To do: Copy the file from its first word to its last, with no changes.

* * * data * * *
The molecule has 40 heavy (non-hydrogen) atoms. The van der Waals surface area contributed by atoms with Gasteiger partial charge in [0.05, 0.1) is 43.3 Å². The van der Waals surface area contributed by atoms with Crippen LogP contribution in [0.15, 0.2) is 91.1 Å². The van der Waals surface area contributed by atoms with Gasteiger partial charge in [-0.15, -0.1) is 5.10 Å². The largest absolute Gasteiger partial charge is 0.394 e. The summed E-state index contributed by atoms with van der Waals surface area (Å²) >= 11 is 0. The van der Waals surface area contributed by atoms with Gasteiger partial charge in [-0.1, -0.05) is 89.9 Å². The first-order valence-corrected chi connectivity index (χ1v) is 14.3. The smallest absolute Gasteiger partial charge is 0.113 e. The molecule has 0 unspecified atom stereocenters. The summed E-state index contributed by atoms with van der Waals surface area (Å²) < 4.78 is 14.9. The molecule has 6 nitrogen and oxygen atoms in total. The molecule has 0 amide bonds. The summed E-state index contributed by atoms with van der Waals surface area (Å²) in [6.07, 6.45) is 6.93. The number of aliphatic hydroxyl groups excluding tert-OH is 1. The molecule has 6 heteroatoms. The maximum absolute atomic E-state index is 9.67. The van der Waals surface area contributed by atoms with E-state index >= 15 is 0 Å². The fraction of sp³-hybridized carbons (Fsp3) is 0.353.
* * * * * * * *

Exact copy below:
The molecule has 40 heavy (non-hydrogen) atoms. The van der Waals surface area contributed by atoms with Gasteiger partial charge in [0.05, 0.1) is 43.3 Å². The van der Waals surface area contributed by atoms with Crippen LogP contribution in [0.15, 0.2) is 91.1 Å². The van der Waals surface area contributed by atoms with Gasteiger partial charge in [-0.15, -0.1) is 5.10 Å². The largest absolute Gasteiger partial charge is 0.394 e. The summed E-state index contributed by atoms with van der Waals surface area (Å²) >= 11 is 0. The van der Waals surface area contributed by atoms with Gasteiger partial charge in [-0.1, -0.05) is 89.9 Å². The first-order valence-corrected chi connectivity index (χ1v) is 14.3. The smallest absolute Gasteiger partial charge is 0.113 e. The molecule has 0 unspecified atom stereocenters. The summed E-state index contributed by atoms with van der Waals surface area (Å²) < 4.78 is 14.9. The molecule has 6 nitrogen and oxygen atoms in total. The molecule has 0 amide bonds. The summed E-state index contributed by atoms with van der Waals surface area (Å²) in [6.07, 6.45) is 6.93. The number of aliphatic hydroxyl groups excluding tert-OH is 1. The molecule has 6 heteroatoms. The maximum absolute atomic E-state index is 9.67. The van der Waals surface area contributed by atoms with E-state index >= 15 is 0 Å². The fraction of sp³-hybridized carbons (Fsp3) is 0.353.